Century-old shipwreck found in Antarctic
The wreck of Anglo-Irish explorer Ernest Shackleton’s Endurance ship has been found, 106 years after it sank east of Antarctica trying to reach the pole. A team of marine archaeologists, technicians, and “adventurers” dubbed Endurance22 reported it found on Wednesday, having spent over two weeks searching the ice-choked area using undersea drones.
“We have made polar history with the discovery of Endurance, and successfully completed the world’s most challenging shipwreck search,” expedition director John Shears said in a statement issued by the expedition on Wednesday.
The 144-foot three-masted wooden ship was discovered in unusually pristine condition at the bottom of the Weddell Sea as the team searched a 150 square-mile area near where it sank in 1915, bottoming out 10,000 feet beneath the surface in some of the coldest waters on the planet. Those conditions likely saved it from the decay that affects shipwrecks in warmer, more-traveled waters, keeping wood-eating organisms at bay.
Expedition director Mensun Bound, a veteran of other shipwreck discovery missions, declared the Endurance the finest wreck he had ever seen. With the ship both upright and clear of the seabed, it was in a “brilliant state of preservation,” he said in the expedition’s statement. While video taken by the expedition team appeared to show some broken masts and damage to the decks, Bound nevertheless referred to it as “intact.” The vessel was found four miles south of the last location recorded by Shackleton’s navigator.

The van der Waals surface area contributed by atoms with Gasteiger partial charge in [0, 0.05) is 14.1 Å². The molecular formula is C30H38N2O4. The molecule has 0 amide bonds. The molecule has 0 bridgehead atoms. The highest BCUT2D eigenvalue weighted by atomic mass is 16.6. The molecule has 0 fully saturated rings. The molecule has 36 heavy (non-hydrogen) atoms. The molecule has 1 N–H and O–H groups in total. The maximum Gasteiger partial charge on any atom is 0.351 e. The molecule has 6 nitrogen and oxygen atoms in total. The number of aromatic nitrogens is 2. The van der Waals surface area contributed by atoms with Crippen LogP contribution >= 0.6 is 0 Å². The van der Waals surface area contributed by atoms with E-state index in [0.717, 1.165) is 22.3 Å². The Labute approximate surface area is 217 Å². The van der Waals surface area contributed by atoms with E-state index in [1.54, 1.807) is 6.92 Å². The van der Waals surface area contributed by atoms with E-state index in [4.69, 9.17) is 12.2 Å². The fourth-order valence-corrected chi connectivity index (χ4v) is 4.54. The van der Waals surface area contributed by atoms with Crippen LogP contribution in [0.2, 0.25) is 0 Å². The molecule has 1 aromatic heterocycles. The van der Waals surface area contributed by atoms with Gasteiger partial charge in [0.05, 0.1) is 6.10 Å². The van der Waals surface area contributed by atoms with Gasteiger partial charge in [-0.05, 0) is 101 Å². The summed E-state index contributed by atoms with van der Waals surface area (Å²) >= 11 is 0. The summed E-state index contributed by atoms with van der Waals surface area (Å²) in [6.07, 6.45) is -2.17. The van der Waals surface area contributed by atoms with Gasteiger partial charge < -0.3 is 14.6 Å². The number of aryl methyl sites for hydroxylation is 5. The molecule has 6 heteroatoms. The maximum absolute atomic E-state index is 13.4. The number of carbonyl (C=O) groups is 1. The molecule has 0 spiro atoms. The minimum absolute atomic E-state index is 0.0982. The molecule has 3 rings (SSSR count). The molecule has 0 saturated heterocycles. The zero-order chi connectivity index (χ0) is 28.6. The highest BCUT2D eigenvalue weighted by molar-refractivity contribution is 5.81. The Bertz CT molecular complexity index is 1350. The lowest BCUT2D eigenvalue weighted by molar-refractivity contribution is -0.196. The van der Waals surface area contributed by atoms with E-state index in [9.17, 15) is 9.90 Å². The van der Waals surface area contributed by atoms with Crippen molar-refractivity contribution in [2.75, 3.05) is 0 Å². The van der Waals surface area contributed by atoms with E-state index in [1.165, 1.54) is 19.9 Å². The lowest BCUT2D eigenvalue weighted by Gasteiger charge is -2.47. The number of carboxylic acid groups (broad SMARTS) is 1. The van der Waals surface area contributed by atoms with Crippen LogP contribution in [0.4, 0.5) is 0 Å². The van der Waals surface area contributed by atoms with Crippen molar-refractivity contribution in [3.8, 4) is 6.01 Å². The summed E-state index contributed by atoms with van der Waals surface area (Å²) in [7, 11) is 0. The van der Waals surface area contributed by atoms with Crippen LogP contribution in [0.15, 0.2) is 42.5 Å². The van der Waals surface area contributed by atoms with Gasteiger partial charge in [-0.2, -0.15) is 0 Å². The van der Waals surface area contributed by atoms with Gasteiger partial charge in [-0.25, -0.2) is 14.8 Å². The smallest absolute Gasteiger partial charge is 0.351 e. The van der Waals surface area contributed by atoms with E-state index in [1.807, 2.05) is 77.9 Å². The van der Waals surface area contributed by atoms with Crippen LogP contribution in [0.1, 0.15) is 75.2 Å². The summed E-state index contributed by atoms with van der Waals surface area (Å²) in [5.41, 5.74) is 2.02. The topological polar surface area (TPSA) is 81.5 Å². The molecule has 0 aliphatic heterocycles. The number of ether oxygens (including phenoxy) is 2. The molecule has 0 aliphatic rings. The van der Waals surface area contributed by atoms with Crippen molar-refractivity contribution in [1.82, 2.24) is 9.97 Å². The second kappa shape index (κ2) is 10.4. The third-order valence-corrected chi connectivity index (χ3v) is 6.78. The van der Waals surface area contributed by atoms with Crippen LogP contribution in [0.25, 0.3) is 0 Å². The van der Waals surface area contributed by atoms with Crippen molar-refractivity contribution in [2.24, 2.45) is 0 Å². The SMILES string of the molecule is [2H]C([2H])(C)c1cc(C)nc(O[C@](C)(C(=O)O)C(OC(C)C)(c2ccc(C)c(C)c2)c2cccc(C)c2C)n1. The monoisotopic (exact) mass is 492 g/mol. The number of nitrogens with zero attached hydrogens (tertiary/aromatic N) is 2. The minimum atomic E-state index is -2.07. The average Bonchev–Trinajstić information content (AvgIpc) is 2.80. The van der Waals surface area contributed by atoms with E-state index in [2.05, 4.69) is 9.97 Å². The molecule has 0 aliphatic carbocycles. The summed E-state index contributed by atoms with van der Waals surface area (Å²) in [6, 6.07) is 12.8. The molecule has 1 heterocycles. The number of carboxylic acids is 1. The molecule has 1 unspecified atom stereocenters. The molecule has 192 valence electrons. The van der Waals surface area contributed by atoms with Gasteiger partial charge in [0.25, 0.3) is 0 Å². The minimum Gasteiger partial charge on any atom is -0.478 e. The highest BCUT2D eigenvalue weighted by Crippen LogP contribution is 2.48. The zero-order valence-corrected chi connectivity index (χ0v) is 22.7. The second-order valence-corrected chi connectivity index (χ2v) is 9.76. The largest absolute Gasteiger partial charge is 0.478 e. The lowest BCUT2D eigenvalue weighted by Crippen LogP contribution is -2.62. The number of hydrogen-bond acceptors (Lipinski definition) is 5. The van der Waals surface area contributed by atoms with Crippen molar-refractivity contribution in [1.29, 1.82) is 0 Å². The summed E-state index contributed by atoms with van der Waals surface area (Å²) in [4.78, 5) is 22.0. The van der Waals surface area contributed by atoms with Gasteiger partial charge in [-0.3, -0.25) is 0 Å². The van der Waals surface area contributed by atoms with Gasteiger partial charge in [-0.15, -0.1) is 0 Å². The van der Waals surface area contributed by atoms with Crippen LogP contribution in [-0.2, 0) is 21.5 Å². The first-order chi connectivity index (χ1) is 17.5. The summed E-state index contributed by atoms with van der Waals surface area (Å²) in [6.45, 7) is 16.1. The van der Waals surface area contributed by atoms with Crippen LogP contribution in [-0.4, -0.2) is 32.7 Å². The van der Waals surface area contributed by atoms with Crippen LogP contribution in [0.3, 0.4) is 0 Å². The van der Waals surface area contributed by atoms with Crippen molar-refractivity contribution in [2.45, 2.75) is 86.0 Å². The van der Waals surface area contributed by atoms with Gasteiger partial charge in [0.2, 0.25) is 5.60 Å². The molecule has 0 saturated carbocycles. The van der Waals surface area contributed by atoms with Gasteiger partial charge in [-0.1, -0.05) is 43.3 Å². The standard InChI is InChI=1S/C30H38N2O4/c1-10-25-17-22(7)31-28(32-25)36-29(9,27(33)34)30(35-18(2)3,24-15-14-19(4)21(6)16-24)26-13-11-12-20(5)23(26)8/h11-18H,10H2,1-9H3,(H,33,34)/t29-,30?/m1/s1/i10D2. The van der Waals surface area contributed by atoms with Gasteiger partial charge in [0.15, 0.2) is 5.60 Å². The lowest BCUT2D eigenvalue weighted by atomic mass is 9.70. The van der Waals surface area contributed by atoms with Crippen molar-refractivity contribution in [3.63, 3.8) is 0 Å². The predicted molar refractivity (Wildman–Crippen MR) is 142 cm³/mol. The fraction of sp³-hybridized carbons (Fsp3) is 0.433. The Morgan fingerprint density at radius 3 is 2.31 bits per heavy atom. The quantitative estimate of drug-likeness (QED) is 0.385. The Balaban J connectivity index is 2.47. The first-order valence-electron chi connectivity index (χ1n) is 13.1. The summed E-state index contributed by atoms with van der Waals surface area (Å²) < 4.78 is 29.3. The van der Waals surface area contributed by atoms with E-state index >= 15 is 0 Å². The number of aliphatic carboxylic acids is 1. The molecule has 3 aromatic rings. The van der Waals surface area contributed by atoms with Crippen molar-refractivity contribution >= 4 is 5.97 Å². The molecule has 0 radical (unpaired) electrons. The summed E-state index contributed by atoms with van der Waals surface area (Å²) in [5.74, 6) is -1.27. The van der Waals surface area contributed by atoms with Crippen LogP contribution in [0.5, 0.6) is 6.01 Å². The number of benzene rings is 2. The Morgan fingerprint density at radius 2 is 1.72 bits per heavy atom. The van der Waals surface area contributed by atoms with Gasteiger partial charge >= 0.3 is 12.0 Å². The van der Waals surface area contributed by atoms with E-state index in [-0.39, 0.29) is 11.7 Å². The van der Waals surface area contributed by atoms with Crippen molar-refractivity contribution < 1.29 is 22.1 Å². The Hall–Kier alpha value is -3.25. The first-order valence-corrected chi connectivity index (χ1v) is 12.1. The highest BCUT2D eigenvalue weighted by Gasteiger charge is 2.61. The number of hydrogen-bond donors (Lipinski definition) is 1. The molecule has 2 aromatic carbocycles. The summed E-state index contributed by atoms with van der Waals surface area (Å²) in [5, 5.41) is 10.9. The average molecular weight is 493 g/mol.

While the explorer never made it to the South Pole in 1915, he managed to rescue the entire crew of his doomed ship, which became stuck in sea ice less than 100 miles from its destination after sailing from England. While Shackleton had hoped to achieve the first land crossing of Antarctica, instead the ship was slowly crushed by the ice over the next 10 months, with the crew ultimately setting up camp on the ice as they watched their ticket home be gradually destroyed. Shackleton and a few of the crew, however, were able to pilot a small lifeboat 800 miles to South Georgia island, where the expedition leader successfully organized the rescue of the remaining crew members.
The discovery voyage over a century later had a much shorter distance to travel, aboard the icebreaker Agulhas II from Cape Town. The shipwreck will be left in place under the terms of the Antarctic Treaty, which classifies it as a historical monument. However, the crew took extensive photos and film of the submerged ship, and a documentary and museum exhibits are planned.
The voyage was financed by the Falklands Maritime Heritage Trust, costing upwards of $10 million. Project manager Nico Vincent said several world records had been set to “ensure the safe detection of Endurance.” While the shipwreck hunters sought out the famous vessel, a team of scientists took hundreds of ice samples hoping to learn to what extent climate change had altered the region’s notoriously persistent ice cover.